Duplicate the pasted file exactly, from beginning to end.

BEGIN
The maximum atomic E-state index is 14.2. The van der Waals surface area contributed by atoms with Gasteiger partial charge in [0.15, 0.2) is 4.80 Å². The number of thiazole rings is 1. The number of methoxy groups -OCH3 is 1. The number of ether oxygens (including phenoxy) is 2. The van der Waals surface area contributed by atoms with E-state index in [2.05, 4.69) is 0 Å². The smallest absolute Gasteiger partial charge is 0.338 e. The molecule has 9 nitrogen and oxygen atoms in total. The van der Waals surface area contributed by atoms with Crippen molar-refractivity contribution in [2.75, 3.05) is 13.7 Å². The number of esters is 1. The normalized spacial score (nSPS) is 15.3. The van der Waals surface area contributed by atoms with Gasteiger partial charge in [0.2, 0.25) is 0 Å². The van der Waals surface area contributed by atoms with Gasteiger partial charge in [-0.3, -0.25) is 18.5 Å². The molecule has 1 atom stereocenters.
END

The maximum atomic E-state index is 14.2. The van der Waals surface area contributed by atoms with Gasteiger partial charge in [0.15, 0.2) is 4.80 Å². The number of thiazole rings is 1. The number of methoxy groups -OCH3 is 1. The number of ether oxygens (including phenoxy) is 2. The van der Waals surface area contributed by atoms with E-state index in [2.05, 4.69) is 0 Å². The smallest absolute Gasteiger partial charge is 0.338 e. The molecule has 9 nitrogen and oxygen atoms in total. The van der Waals surface area contributed by atoms with Crippen molar-refractivity contribution in [2.75, 3.05) is 13.7 Å². The number of esters is 1. The normalized spacial score (nSPS) is 15.3. The van der Waals surface area contributed by atoms with Gasteiger partial charge in [0.2, 0.25) is 0 Å². The van der Waals surface area contributed by atoms with Gasteiger partial charge in [-0.3, -0.25) is 18.5 Å². The molecule has 1 atom stereocenters.